Chinese educators must respond to “false ideas and thoughts” when teaching political and ideological classes, President Xi Jinping said, in a sensitive year that marks the 30th anniversary of student-led protests around Tiananmen Square, Reuters reports:
“It is essential to gradually open and upgrade ideological and political theory courses in primary, secondary and tertiary schools, which is an important guarantee for training future generations who are well-prepared to join the socialist cause,” media paraphrased Xi as saying.
“Ideological and political courses should deliver the country’s mainstream ideology and directly respond to false ideas and thoughts.”
Xi has sought to tighten the party’s ideological grip on campuses and curb the spread of ‘Western values’ since he took power, SCMP adds.
In the latest ideological broadside, China’s populist Global Times newspaper has used Friday’s Christchurch shooting to launch a scathing critique of Western democracy, reports suggest:
In an editorial piece, the Communist Party-controlled newspaper warned: “The West is entering a problematic period that strikes at its very foundation.” Saying the New Zealand shooting, which left 50 dead, “exposes Western flaws”, the paper went on to attack Muslim immigration and democracy.
“Immigrants, especially Muslims, cannot integrate into Western society,” the piece reads. “The Western political system discourages overall planning and long-term solutions. Poor political and social governance is common.”
Perhaps that is why the perpetrator of the outrage made clear that he aligns closely with the ideology of China. “The nation with the closest political and social values to my own is the People’s Republic of China,” he wrote in his turgid ‘manifesto’, suggesting that its “lack of diversity” made it “strong”.
Observers are mistaken in viewing China as an authoritarian regime that is successful at long-term planning, notes Roman Krznaric. History has few, if any, examples of dictators who remain benign and enlightened for very long (witness, for instance, China’s record on human rights), he writes for the BBC:
Moreover, there is little evidence that authoritarian regimes have a better record on long-term thinking and planning than democratic ones: Sweden, for instance, manages to generate almost 60% of its electricity through renewables without having a despot in charge (compared to only 26% in China).
To judge by the latest headlines about Chinese theft of national security secrets, vigilance needs to be directed outward, toward those who seek to erode the foundations of our democratic freedoms, argues Martha Bayles, the author of Through a Screen Darkly: Popular Culture, Public Diplomacy, and America’s Image Abroad (Yale 2014).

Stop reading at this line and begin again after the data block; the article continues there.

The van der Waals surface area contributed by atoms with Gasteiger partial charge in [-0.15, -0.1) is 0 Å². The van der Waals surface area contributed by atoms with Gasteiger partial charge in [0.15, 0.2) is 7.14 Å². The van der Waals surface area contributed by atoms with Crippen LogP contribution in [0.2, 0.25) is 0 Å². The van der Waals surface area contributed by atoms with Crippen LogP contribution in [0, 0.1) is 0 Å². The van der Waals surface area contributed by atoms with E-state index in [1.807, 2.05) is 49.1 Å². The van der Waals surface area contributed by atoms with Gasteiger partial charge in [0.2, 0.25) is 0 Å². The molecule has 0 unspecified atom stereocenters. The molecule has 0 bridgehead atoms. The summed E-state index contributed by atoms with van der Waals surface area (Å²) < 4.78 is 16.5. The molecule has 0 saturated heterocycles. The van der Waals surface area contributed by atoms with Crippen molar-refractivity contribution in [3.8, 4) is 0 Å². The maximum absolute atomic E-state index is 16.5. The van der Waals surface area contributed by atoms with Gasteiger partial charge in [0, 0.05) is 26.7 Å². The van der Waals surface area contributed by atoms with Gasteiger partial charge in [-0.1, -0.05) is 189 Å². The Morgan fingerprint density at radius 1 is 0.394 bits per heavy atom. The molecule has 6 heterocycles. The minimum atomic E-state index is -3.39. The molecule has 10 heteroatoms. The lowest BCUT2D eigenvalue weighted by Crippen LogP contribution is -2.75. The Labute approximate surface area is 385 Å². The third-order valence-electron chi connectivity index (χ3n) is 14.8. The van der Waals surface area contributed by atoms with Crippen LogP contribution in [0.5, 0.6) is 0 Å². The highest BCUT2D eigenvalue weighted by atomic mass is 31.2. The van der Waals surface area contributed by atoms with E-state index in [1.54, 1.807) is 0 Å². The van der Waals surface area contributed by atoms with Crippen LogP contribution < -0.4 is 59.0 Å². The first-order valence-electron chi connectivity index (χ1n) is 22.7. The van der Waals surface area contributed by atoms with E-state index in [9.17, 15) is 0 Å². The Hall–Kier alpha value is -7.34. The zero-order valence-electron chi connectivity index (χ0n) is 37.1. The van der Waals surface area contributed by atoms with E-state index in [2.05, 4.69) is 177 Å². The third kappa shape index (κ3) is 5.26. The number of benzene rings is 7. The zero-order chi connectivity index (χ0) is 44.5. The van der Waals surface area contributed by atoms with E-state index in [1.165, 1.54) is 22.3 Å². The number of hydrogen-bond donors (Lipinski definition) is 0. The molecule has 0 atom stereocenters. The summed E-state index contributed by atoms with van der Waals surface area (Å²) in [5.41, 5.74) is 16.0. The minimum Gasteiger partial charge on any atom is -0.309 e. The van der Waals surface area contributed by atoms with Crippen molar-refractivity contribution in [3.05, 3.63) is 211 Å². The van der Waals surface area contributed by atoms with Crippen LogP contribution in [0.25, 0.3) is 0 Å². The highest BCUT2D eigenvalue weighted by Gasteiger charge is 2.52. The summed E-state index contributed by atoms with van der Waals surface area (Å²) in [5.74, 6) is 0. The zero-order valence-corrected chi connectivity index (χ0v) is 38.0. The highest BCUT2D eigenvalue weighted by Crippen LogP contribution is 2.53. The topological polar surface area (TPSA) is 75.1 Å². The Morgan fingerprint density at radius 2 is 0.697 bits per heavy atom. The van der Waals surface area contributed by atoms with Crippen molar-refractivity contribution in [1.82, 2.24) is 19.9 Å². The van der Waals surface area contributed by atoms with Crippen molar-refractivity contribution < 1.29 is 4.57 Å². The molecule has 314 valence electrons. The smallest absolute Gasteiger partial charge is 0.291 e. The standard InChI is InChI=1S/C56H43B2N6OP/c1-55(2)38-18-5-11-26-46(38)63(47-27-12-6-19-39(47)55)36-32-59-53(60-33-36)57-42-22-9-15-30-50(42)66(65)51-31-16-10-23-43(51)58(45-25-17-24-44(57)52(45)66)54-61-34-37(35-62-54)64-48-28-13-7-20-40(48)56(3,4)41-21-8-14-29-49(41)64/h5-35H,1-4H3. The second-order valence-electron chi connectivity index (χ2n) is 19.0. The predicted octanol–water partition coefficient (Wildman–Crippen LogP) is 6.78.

It’s hard to coin a new term, but the National Endowment for Democracy did just that with its “Sharp Power and Rising Authoritarian Influence” report released two years ago, she writes for the American Interest:
From its earliest days the CCP has embraced Lenin’s 1925 dictum that “of all the arts, the most important for us is the cinema.” Unlike their counterparts in liberal democracies, Chinese analysts, strategists, and policy-makers pay extremely close attention to the narratives being purveyed to the masses by popular culture. Under the “core leadership” of Xi Jinping, the correct “guidance” of the newly consolidated media, publishing, and cultural industries of China is an urgent priority.
On democracy and human rights [in China], it is important for the United States to continue to speak out and to strive to be a better example for other countries, argues Brookings analyst David Dollar, especially when the U.N. human rights apparatus has largely become subservient to authoritarians.
The EU’s current policy toward China should be updated to reflect the country’s continued authoritarian turn, argues Jonas Parello-Plesner, a Non-Resident Senior Fellow with the German Marshall Fund. Chinese state-owned companies have increased their investments in European countries, including notably in 13 maritime ports, with the most emblematic being COSCO’s takeover of the port in Piraeus in Greece, he adds:
These investments fit into a larger strategic tapestry, and they are part of enacting official policy on creating gateways for the Maritime Silk Road as part of the Belt and Road initiative. There is suspicion that large investments of this kind could entail broader political influence in Europe. For example, such economic considerations could have played a role in Greece blocking an EU human rights statement on China in 2017.
Taiwan faces a unique challenge to its democratic form of governance from mainland China, notes Brookings expert Ryan Hass:
Beijing uses a range of tools to influence attitudes in Taiwan. These include squeezing Taiwan’s international space through diplomatic isolation, co-opting Taiwan’s companies and its best talents through incentives to relocate to the mainland, exercising military power along Taiwan’s periphery, and penetrating Taiwan’s political system with monetary, cyber, and media tools.
Following reports of forced labor, political indoctrination, abuse, and deaths within Xinjiang’s internment camps, the U.S. co-hosted a U.N. Human Rights Council side event on Xinjiang alongside Canada, Germany, the Netherlands, and the U.K., adds China Digital Times. This comes in the wake of Uyghurs around the world increasingly pressuring Beijing to reveal details about their disappeared loved ones, and U.N. High Commissioner for Human Rights Michelle Bachelet’s second request to gain access to the region.